Philip Pille

things done and liked

Web4Deb extruder

Web4Deb extruder – RepRapWiki

The Adventures of Bigelow Brook Farm: Plastic Extruder – Continued


the inspiration for the recyclebot extruder


Waste plastic extruder – appropedia

Waste plastic extruder – Appropedia: The sustainability wiki


very good guide to making waste plastic extruder, include BOM


Recycle Bot


is this what I am trying to do? pretty much


Waste plastic extruder: literature review

Waste plastic extruder: literature review – Appropedia: The sustainability wiki


Amazing resource for the process behind making an extruder

Solar Sinter Project

Markus Kayser – Solar Sinter Project from Markus Kayser on Vimeo.

In a world increasingly concerned with questions of energy production and raw material shortages, this project explores the potential of desert manufacturing, where energy and material occur in abundance.
In this experiment sunlight and sand are used as raw energy and material to produce glass objects using a 3D printing process, that combines natural energy and material with high-tech production technology.

Solar-sintering aims to raise questions about the future of manufacturing and trigger dreams of the full utilisation of the production potential of the world’s most efficient energy resource – the sun. Whilst not providing definitive answers this experiment aims to provide a point of departure for fresh thinking.

This project was developed at the Royal College of Art during my MA studies in Design Products on Platform 13.


Re-Extruder – RepRapWiki


Alot of very handy knowledge to be found here. Its nice to see others are thinking the same thing, but also a bit daunting that engineers have not managed to do it yet.


The 3d printer I plan on making, its a simple entry level printer which is designed for easy assembly and operation.

Printrbot has been one of the most succesful campaigns on Kickstarter.

Printrbot: Your First 3D Printer by Brook Drumm — Kickstarter

Lisa Harouni: A primer on 3D printing

Reprinting Waste

I have been thinking about living “off the grid”, basically living in a self sufficient way. A way of living that does not necessarily rely on outside services or resources to sustain living. I have also been thinking alot about 3d printing, its a very hot topic at the moment. It sounds like 3d printing is going to change much of how we manufacture things from products, to food and body parts. There are massive implications in industry and also for the home user. The home user can now purchase or even make a 3d printer for around or less than $1000 depending on the model. This could have a huge impact on the types of things people could now manufacture at home and create a whole new level of self reliance and moving away from relying on industry else where. All that is needed is the CAD file (possibly internet or usb stick), electricity, 3d printer and the raw material.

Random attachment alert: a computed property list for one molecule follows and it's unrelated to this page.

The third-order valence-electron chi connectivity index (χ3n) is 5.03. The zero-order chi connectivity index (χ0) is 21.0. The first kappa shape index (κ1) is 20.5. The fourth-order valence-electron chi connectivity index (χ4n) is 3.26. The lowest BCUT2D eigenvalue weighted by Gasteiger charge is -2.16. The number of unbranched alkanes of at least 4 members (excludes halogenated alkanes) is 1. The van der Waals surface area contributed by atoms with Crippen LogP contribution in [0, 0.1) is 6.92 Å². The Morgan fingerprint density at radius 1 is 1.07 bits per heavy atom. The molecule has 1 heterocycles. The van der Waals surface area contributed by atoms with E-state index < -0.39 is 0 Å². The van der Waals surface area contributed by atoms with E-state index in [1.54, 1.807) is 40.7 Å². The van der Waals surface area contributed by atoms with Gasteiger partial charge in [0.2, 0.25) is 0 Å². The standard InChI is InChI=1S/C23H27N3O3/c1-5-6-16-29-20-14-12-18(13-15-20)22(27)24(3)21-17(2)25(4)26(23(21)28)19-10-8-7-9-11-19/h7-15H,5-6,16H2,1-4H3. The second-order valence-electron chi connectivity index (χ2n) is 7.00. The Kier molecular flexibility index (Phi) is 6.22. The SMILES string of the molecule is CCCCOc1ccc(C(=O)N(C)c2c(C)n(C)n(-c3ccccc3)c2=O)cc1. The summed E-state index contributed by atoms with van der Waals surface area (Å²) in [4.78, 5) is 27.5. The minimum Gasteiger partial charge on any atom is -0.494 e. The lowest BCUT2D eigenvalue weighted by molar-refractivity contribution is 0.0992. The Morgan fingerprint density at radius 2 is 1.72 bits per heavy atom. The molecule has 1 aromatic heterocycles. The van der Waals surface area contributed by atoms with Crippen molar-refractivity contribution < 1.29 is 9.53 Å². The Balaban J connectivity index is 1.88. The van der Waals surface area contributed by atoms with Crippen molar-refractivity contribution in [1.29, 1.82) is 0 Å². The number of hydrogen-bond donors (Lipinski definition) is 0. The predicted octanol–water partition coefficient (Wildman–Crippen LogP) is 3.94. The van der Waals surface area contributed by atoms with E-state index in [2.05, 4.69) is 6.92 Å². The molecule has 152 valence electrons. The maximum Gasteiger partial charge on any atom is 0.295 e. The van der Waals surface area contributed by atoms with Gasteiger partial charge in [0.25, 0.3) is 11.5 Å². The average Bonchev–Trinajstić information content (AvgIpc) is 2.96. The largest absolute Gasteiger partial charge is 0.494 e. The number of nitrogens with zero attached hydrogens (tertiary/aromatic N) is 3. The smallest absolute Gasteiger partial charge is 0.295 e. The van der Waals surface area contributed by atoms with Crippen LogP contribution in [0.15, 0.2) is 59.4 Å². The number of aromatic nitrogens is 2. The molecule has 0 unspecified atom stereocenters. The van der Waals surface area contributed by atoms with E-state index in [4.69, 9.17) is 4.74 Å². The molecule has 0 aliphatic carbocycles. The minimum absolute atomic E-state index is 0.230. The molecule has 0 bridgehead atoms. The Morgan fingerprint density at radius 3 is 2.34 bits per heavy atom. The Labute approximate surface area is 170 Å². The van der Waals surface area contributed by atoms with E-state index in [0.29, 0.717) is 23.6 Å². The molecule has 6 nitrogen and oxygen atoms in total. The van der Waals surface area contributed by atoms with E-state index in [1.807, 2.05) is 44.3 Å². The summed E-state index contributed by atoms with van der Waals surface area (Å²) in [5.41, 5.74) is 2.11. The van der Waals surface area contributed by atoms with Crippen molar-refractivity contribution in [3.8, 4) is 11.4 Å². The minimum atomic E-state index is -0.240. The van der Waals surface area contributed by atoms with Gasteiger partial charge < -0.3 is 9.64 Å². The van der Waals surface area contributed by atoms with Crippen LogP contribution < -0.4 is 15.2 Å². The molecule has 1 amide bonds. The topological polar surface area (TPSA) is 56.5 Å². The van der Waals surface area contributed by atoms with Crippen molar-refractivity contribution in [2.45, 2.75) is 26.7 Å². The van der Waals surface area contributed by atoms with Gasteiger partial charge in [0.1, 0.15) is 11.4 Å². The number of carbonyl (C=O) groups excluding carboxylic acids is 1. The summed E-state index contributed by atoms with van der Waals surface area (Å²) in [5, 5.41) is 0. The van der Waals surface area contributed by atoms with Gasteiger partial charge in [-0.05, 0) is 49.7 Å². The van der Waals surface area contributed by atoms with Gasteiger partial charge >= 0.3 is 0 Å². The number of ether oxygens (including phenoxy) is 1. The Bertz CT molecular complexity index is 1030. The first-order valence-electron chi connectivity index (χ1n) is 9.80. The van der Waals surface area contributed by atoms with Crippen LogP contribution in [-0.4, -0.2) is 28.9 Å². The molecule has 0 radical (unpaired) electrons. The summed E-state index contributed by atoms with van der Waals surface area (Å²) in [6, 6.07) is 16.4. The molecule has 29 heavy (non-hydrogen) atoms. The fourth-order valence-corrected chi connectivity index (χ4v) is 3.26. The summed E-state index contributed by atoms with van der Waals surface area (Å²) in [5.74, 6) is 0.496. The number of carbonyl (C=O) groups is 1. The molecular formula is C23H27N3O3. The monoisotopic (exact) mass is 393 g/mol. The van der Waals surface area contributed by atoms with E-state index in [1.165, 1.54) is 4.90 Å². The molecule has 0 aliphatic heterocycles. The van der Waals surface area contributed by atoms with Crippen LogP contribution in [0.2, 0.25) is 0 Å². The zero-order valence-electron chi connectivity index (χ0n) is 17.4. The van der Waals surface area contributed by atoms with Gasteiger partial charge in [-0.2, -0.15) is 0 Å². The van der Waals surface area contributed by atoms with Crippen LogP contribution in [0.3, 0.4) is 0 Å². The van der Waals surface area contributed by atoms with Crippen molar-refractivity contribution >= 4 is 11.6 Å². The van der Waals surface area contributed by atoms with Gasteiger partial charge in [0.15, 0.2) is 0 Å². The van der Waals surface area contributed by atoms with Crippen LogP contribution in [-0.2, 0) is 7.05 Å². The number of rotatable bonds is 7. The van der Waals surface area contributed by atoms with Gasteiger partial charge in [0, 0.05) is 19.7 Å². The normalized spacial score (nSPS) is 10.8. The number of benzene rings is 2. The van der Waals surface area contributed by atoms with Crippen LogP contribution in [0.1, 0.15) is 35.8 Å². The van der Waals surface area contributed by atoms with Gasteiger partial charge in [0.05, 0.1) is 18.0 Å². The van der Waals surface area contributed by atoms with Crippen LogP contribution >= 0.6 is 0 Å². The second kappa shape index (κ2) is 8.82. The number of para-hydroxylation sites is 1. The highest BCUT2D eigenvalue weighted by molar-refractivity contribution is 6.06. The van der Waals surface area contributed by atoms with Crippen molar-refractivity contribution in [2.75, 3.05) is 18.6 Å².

I am planning of tackling the issue of having enough raw material to be self sufficient. One thing that strikes me is the fact the designs continually gets upgraded and old designs become redundant. It would be amazing if you could somehow feed these old designs back through a 3d printer to become something “new”. It would also solve one of the problems that I imagine 3d printing will create, namely when everyone is printing anything they want, what are we going to do all the stuff that is printed once people lose interest in it and it simply becomes more crap for landfill.

Also imagine if we could take the stuff that we would normally put into landfill and were able to convert that into a usable and printable material ready for 3d printing.

This would be great for a student, for someone living far away from retail stores, somebody who does not want to spend money but spend waste materials to get things, or simply for the environmentally concious. At a larger scale if industry could use waste this could have tremendous cost and environmental benefits.  I plan to build a 3d printer this semester, and although the abs that we hope to print with is not too expensive it would be extremely liberating to know that I don’t have to be overly careful with what I print because I know I can easily re-use it, almost up-cycling it, maybe side-cycling it.  It would also be a very cheap if I could take things that others deem as waste and turn that into a printable material. What are the implications for developing countries where manufacturing using 3d printing is too expensive, or materials are hard to get? Could this be a viable means for waste to be turned into 3d printables for developing countries?